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Four Wives (1939)

 -  Drama | Romance  -  25 December 1939 (USA)
6.5
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Ratings: 6.5/10 from 323 users  
Reviews: 9 user | 1 critic

Three of the four musically inclined daughters of Adam Lemp, the Dean of the Briarwood Music Foundation, are settling into their lives as wives, but not all is well. Thea Lemp has long ... See full summary »

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(screen play), (screen play), 3 more credits »
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Title: Four Wives (1939)

Four Wives (1939) on IMDb 6.5/10

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Cast

Complete credited cast:
...
Rosemary Lane ...
Lola Lane ...
Gale Page ...
...
Jeffrey Lynn ...
...
...
Frank McHugh ...
Dick Foran ...
Henry O'Neill ...
Dr. Clinton Forrest, Sr.
...
Mickey Borden (archive footage)
Vera Lewis ...
...
Frank
Rest of cast listed alphabetically:
Loia Cheaney ...
(scenes deleted)
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Storyline

Three of the four musically inclined daughters of Adam Lemp, the Dean of the Briarwood Music Foundation, are settling into their lives as wives, but not all is well. Thea Lemp has long since married wealthy banker, Ben Crowley. Thea makes a unilateral decision which may disrupt their marriage. Emma Lemp married their neighbor, florist Ernest Talbot, after realizing that she truly did love him and not their border, composer/conductor Felix Deitz, after Ernest's actions at what was supposed to be Felix and Emma's youngest sister Ann Lemp's wedding. Emma receives some sad news which too may place a pall over her and Ernest's marriage. And Ann, after the suicide death of her husband Mickey Borden who she married as his possible salvation, and Felix are once again engaged, he who she always truly loved. But the memory of Mickey, who was an acquaintance of Felix's, may be a major roadblock on the road to happiness for Ann and Felix, especially as Mickey leaves something a little unexpected ... Written by Huggo

Plot Summary | Add Synopsis

Taglines:

The "Four Daughters" are now "Four Wives" It's a four belle picture! For these four wedding belles!

Genres:

Drama | Romance

Certificate:

Approved | See all certifications »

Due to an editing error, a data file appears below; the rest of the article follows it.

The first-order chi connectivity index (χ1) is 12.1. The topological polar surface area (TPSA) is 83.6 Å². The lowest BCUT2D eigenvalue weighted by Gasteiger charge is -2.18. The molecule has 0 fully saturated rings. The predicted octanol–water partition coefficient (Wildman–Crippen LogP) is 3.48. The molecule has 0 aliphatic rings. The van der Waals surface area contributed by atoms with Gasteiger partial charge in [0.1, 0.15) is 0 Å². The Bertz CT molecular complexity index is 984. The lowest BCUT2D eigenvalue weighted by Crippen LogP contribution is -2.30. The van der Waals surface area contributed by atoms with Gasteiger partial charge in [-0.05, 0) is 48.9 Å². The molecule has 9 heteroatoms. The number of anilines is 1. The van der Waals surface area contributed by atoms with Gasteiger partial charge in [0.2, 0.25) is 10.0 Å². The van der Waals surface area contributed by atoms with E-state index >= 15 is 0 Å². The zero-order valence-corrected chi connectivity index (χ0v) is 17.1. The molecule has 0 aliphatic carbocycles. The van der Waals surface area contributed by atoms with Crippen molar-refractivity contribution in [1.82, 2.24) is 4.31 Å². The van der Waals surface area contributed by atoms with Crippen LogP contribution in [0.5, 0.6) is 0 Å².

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Details

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Language:

Release Date:

25 December 1939 (USA)  »

Also Known As:

Four Wives  »

Company Credits

Production Co:

 »
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Technical Specs

Runtime:

| (Turner library print)

Sound Mix:

Aspect Ratio:

1.37 : 1
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Did You Know?

Trivia

Shown at some engagements with Warner Bros.' new Vitasound audio process. Often incorrectly called a stereophonic process, Vitasound actually combined a standard, variable width monophonic soundtrack with a second, variable width control track, located between the soundtrack and the sprocket holes, that increased loudness for certain scenes by switching on additional amplifiers and speakers. See more »

Goofs

Anne is already pregnant at Christmas time. The baby comes well after Father's Day (June), probably July or even later and there is no attempt to make her look pregnant - not even maternity-type clothes. She continues wearing skirts and tucked-in blouses, remaining thin through the entire picture. She's even wheeled into the Delivery Room with her stomach looking as flat as a board. See more »

Connections

Followed by Four Mothers (1941) See more »

Soundtracks

The Barber of Seville Overture (Il barbiere di Siviglia)
(1816) (uncredited)
Music by Gioachino Rossini
Played by the music students on the French horn and trumpet
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User Reviews

 
Sentimental film well directed by Curtiz and scored by Steiner...
5 August 2012 | by (U.S.A.) – See all my reviews

An air of melancholy runs through FOUR WIVES because Priscilla Lane is still haunted by the memory of her dead husband (John Garfield, seen briefly in a cameo role), while engaged to Jeffrey Lynn who doesn't know she's carrying Garfield's child.

But through all the dramatic twists and turns, the family unit remains strong, supportive and determined to move in the direction of a happy ending for all. Frank McHugh is on hand for some levity, Rosemary Lane makes a very beautiful Kay, Claude Rains is the musician father, and Priscilla Lane and Jeffrey Lynn carry the romantic leads in a pleasant enough manner. Lynn even gets to conduct Max Steiner's stirring "Symphonie Moderne" which wraps up the story with musical finesse.

I actually found Rosemary Lane to be the most natural beauty of the Lane sisters and her acting here is more than competent. But the Warners evidently groomed Priscilla Lane for stardom instead. She gets all the best close-ups, including her hospital scene listening to the radio concert with tearful pride.

It's enjoyable enough without being really special. Julius J. Epstein has written a graceful script and the Steiner score is a gem. Director Michael Curtiz keeps the camera flowing smoothly through many a detailed scene.


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